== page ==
I really loved Lauren Morrill’s debut novel, Meant to Be, and was excited to check out her newest book, Being Sloane Jacobs. In a lot of ways, Being Sloane Jacobs is quite ambitious for a YA contemporary novel. It takes a lot of familiar tropes – you’ll recognize some Parent Trap/Freaky Friday elements, and if you’re like me and totally obsess over the 1992 hockey-player-becomes-pairs-figure-skater movie The Cutting Edge, you’ll notice some crossover from that as well.
Here’s the deal: we have two main characters; both are teenage girls named Sloane Jacobs. Sloane Emily is a figure skater from Washington DC. Sloane Devon is a hockey player from Philadelphia. Both are sent to their respective sport’s summer camps in Montreal, and by chance they run into each other and decide to switch places. Both girls are struggling with family issues and neither is particularly thrilled with the idea of being themselves, so they figure becoming someone else for the summer is the perfect solution. Yes, it’s a little extreme and a lot far-fetched, but it sets up a lovely coming-of-age story for both Sloanes.
Sloane Emily, who is wealthy, girly, and put-together, heads off to hockey camp and learns how to stand up for herself while Sloane Devon traders her sweats and bad attitude for a leotard and some humility. The story is told from the alternating perspectives of each girl, and Morrill did a fantastic job of differentiating their voices, and an equally fantastic job of growing her characters as the story progresses. You really see an ongoing shift in each character’s attitude as they learn to fit in to their new surroundings.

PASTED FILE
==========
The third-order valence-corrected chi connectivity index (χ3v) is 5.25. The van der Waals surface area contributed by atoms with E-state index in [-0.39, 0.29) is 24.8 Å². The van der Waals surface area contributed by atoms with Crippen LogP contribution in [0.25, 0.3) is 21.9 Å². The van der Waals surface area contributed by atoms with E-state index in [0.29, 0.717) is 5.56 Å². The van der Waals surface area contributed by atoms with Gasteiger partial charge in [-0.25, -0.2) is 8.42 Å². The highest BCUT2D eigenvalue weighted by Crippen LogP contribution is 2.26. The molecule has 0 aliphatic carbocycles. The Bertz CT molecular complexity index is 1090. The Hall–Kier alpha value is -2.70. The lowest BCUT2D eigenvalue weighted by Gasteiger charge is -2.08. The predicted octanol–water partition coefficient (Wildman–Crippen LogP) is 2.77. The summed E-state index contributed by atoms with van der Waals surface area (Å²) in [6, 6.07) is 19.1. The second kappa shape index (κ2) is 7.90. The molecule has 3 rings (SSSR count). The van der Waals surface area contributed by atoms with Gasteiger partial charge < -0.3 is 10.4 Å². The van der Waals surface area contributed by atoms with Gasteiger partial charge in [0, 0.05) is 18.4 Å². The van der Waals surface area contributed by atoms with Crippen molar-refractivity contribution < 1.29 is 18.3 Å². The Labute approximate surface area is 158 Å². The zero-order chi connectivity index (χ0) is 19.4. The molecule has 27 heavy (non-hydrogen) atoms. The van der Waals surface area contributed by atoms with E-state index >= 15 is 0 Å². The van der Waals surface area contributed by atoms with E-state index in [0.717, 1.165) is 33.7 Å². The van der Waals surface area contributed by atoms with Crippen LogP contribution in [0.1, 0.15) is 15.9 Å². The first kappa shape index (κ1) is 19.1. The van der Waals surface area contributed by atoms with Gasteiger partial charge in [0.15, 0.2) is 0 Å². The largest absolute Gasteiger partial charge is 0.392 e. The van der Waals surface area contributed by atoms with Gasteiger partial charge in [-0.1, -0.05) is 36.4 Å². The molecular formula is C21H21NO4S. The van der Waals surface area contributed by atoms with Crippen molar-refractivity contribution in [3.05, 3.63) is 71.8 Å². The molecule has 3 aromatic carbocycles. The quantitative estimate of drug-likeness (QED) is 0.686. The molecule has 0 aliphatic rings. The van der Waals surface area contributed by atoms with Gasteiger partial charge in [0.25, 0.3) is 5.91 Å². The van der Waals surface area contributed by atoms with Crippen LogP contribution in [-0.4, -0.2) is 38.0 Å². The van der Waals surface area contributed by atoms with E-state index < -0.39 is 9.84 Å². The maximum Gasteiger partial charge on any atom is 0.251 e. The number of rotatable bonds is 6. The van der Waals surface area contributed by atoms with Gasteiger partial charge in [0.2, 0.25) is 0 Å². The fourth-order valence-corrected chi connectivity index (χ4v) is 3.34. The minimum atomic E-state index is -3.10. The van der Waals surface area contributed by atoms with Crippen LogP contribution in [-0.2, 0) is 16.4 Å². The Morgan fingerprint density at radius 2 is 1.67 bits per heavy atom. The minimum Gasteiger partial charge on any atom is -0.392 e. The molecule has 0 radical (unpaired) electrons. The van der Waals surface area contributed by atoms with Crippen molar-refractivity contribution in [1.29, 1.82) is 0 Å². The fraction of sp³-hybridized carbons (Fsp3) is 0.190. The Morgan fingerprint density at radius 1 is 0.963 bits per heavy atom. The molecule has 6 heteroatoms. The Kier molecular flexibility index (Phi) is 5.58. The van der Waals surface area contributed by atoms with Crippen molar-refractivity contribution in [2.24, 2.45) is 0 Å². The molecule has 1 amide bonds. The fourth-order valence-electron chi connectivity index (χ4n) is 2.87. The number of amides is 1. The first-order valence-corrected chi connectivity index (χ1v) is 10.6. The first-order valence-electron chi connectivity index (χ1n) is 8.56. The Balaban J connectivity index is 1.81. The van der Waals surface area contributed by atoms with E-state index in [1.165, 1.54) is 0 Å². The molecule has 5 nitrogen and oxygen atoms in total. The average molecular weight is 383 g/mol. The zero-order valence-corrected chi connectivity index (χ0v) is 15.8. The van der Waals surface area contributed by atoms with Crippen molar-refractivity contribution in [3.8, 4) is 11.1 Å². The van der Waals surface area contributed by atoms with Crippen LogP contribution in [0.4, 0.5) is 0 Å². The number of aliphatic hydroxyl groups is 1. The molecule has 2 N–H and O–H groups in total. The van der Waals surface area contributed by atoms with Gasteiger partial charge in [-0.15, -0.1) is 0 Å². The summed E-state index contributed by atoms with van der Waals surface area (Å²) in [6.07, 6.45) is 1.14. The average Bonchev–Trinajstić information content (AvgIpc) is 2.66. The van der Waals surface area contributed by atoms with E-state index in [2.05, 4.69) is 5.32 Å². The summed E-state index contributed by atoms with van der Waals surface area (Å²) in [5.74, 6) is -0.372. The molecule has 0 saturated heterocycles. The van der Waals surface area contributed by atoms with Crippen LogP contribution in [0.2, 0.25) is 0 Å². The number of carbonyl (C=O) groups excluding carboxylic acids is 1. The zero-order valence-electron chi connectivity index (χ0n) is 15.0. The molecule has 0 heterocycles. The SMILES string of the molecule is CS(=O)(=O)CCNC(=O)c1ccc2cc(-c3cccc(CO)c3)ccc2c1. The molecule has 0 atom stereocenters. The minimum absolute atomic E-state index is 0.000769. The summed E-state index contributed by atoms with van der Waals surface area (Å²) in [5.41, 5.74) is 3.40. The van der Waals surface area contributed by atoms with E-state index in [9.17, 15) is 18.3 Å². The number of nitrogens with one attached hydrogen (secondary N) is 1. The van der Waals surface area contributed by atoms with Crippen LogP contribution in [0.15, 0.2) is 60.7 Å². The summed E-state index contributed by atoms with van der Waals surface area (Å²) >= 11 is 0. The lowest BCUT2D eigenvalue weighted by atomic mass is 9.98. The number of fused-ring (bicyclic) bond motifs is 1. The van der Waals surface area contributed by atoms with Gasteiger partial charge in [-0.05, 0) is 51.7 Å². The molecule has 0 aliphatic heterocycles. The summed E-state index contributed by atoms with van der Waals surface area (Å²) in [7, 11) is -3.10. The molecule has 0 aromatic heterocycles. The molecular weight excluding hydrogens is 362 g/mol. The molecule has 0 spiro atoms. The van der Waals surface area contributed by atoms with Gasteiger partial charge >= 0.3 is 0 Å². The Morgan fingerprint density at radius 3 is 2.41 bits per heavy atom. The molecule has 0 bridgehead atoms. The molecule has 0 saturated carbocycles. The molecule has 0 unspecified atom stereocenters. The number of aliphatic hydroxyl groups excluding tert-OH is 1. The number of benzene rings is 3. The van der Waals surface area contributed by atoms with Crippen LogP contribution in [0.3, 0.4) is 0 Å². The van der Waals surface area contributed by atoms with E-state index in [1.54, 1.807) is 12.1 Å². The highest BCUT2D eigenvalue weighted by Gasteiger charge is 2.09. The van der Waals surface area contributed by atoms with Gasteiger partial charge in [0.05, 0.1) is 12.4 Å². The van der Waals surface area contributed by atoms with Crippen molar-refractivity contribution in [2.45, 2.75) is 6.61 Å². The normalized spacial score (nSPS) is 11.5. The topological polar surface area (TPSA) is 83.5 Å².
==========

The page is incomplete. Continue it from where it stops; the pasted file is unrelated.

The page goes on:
I will admit that I sometimes struggled with just how easy it seemed to be for Sloane Emily to play hockey and Sloane Devon to learn to figure skate. Yes, they both involve skating, but a few weeks doesn’t seem like enough to turn a hockey player into a figure skater doing jumps, spins and lifts and to turn a figure skater into a college-scouted goal-scoring hockey player. But that’s just part of the suspension of disbelief that’s required for this kind of story, and I did my best to shelf my skepticism since Morrill seemed to be doing her best to illustrate how each Sloane was challenged by her new sport. I also appreciated that Morrill seemed to have done her research – I don’t know much about hockey, but I do have some figure skating knowledge and could tell that Morrill had done her homework.
Being Sloane Jacobs also involves a bit of a romantic element for each girl, although that’s so secondary it almost doesn’t matter, especially in the case of Sloane Devon. I liked that Morrill didn’t focus the story that direction, because the bigger picture was about each Sloane facing their problems and learning to move past them, not about whether or not they were able to find a boyfriend at summer camp. In fact, I would almost go so far as to say I could have lived without the boys entirely, except they did play some important roles in plot progression , moving things forward more organically than they might have otherwise.
The back-and-forth perspectives of the chapters make it pretty easy to keep reading – alternating between the girls keeps each side of the story moving along at a pretty quick clip. This wasn’t a book that I couldn’t wait to pick up, but once I did pick it up I’d get sucked in pretty quickly. There isn’t anything particularly unpredictable about Being Sloane Jacobs, but as far as YA contemporary novels go, it’s a quick, reasonably light read that’s well-executed and features characters with dimension and charisma. That’s a combination of qualities that can be surprisingly hard to find in YA, which is why I would absolutely recommend it to fans of contemporary YA who are interested in checking out a promising new author. I’m excited to see what Morrill has up her sleeve for her next book!